Pope Francis did the obvious, pastoral thing today when he called for governments to assure the safety of unaccompanied child migrants. He specifically asked the Mexican government to step up in this area.
He also made the observation that migration is a component of globalization, and that it is happening worldwide, however governments continue to respond to it as if it was a localized problem. I had not of America’s immigration situation in the context of globalization. I have certainly considered it in terms of American factories and corporations, operating south of the border. I have also given thought to the effects NAFTA has had in exacerbating this situation.
But I had not considered that the obvious fact that this is happening all over the world and is, in fact, a single phenomena with particular causes that apply across the hemispheres. I am going to think more about this, and will probably write more about it in time.
Pope Francis also called for development in the countries from which these children are coming. I have believed for a long time that if we want to fix our immigration problem, we need to stop exploiting our neighbors to the South and find ways to aid their development.
Meanwhile, it’s enough that our wise and wonderfully pastoral pope has given us a direction to follow as Christians. Whatever else we do, however we decide to deal with this situation in terms in the broader scope, these are children. We need to remember that and behave accordingly.
From Vatican Radio:
(Vatican Radio) Pope Francis has sent a message to the “Mexico/Holy See Colloquium on Migration and Development”, urging protection for tens of thousands of unaccompanied children who are migrating North from Central America and Mexico in increasing numbers.
The Holy Father’s letter was read to conference participants by Apostolic Nuncio Christophe Pierre. The conference was also attended by the Vatican’s secretary of state Cardinal Pietro Parolin. In his message Pope Francis writes that globalization has rendered migration a “hallmark” of society today.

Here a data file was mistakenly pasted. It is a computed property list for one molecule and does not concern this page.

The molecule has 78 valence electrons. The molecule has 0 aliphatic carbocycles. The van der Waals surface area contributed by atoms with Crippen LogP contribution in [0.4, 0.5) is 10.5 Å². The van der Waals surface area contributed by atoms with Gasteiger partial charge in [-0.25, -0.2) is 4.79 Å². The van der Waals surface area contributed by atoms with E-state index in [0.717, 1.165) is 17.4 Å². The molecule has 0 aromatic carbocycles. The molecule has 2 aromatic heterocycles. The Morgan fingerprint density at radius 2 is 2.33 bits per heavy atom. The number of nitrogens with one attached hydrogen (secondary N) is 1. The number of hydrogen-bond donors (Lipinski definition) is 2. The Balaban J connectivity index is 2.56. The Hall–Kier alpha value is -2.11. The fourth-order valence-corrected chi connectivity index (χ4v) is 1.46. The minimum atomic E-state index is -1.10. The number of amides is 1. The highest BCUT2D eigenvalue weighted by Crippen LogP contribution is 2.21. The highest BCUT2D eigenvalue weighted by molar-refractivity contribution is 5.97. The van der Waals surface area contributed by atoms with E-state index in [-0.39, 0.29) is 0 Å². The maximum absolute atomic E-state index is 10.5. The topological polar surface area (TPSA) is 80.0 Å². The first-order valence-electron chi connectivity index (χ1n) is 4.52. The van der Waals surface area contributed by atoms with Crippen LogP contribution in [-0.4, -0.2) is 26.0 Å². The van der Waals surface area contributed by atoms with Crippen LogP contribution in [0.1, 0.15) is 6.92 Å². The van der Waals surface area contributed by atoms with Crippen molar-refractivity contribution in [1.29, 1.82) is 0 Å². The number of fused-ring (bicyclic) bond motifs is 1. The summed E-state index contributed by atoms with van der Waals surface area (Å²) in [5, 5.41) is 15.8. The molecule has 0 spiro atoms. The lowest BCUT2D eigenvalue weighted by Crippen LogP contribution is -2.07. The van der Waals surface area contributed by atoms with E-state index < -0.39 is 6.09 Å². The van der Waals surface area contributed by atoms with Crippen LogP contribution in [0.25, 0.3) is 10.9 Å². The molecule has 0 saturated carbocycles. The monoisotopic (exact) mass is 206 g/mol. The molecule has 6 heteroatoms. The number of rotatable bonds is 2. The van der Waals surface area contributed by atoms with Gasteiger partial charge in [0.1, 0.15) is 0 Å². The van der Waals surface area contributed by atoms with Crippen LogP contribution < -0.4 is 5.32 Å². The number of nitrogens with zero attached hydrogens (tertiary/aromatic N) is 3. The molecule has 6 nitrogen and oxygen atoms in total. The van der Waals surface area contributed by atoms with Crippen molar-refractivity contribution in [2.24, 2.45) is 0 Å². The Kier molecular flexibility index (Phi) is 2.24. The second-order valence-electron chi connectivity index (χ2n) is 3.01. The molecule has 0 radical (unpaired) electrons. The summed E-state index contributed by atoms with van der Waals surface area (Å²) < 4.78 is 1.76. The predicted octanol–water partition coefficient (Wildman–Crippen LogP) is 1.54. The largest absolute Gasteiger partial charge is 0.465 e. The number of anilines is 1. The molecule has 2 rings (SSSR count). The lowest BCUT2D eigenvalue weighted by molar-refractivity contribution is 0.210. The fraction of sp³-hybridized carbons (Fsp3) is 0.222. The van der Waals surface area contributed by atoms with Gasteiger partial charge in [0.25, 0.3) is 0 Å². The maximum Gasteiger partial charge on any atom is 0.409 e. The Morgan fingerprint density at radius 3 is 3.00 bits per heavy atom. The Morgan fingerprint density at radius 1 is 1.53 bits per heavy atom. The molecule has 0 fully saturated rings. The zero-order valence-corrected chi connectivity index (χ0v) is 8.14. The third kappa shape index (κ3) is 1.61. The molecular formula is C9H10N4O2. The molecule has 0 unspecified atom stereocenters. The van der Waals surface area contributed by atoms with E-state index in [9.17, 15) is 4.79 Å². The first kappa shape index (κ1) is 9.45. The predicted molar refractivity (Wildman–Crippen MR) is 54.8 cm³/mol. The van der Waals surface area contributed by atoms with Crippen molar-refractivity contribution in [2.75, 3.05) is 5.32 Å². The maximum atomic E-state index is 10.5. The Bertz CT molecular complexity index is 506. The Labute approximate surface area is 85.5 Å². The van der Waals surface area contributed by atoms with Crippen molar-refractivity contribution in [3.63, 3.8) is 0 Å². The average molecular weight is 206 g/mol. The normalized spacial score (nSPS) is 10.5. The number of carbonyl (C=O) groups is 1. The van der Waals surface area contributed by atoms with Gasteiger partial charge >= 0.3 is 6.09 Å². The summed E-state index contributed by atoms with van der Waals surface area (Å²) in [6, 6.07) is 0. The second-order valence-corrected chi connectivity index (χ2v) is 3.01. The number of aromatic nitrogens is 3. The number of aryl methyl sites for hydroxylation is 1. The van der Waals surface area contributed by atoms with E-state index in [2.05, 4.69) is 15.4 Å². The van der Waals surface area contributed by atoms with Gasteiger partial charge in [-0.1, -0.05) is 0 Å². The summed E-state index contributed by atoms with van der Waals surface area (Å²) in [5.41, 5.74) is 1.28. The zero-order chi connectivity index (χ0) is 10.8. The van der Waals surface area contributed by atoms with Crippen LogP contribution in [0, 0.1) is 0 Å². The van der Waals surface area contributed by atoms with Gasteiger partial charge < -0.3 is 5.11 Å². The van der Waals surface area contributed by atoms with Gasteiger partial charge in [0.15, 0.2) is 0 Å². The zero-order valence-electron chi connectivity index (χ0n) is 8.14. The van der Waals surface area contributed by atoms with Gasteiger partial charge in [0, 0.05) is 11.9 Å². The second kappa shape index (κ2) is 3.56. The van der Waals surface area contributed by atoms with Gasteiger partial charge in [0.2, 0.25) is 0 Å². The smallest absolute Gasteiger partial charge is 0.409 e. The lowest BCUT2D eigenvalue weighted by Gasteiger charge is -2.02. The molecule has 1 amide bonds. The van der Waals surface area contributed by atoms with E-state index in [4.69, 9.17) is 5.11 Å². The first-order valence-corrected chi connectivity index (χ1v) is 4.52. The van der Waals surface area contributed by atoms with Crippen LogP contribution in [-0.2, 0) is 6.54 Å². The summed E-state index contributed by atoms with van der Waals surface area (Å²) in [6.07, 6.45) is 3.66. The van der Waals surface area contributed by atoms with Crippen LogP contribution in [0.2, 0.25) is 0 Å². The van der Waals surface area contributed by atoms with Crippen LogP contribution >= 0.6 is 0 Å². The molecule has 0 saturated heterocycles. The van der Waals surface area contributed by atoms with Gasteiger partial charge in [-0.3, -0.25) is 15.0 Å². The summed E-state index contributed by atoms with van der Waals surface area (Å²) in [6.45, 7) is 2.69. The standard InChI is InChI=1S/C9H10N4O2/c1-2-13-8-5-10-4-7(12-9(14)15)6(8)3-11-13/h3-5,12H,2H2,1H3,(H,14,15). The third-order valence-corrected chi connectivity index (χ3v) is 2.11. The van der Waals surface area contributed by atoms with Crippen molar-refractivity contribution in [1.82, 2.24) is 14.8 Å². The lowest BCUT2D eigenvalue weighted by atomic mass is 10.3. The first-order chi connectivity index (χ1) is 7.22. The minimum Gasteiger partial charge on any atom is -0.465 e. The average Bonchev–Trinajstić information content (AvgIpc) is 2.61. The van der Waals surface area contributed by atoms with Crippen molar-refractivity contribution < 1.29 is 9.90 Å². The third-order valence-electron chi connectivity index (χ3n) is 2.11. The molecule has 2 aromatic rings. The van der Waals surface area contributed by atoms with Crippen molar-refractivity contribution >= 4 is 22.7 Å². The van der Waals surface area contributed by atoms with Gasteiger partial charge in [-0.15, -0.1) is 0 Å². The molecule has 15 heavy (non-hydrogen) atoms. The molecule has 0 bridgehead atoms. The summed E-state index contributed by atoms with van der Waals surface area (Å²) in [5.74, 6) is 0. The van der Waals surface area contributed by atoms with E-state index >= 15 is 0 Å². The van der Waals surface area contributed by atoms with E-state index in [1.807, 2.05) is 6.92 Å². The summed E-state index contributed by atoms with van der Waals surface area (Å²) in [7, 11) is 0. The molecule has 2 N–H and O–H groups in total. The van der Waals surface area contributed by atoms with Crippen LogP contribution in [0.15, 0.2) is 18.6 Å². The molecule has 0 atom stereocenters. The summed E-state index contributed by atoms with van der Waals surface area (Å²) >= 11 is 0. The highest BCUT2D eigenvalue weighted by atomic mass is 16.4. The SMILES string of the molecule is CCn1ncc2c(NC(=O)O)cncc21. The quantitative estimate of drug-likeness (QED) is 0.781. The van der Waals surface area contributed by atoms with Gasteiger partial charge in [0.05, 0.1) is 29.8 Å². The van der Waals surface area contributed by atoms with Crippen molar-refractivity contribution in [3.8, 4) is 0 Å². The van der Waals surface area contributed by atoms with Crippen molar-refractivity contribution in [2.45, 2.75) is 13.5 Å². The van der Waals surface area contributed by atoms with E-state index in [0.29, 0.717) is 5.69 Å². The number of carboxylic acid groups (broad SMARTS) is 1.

Despite this it is still seen as an emergency or as a circumstantial phenomenon.
Above all, the Pope’s thoughts go to “the tens of thousands of children who migrate alone, unaccompanied, to escape poverty and violence”. He says, “this is a category of migrants …who cross the border with the United States under extreme conditions and in pursuit of a hope that in most cases turns out to be vain”.
He notes that the numbers of children undertaking this hazardous journey “are increasing day by day”. Pope Francis calls for “the international community to pay attention to this challenge” and for measures to be taken by the countries involved. These include policies to inform the public of the dangers of the trip north and to promote development of the migrants’ countries of origin.
US authorities have detained some 57,000 unaccompanied minors since October, twice the number from the same period a year ago. Mexican authorities have picked up 8,000 child migrants in the first five months of the year, and more than half of them were traveling by themselves.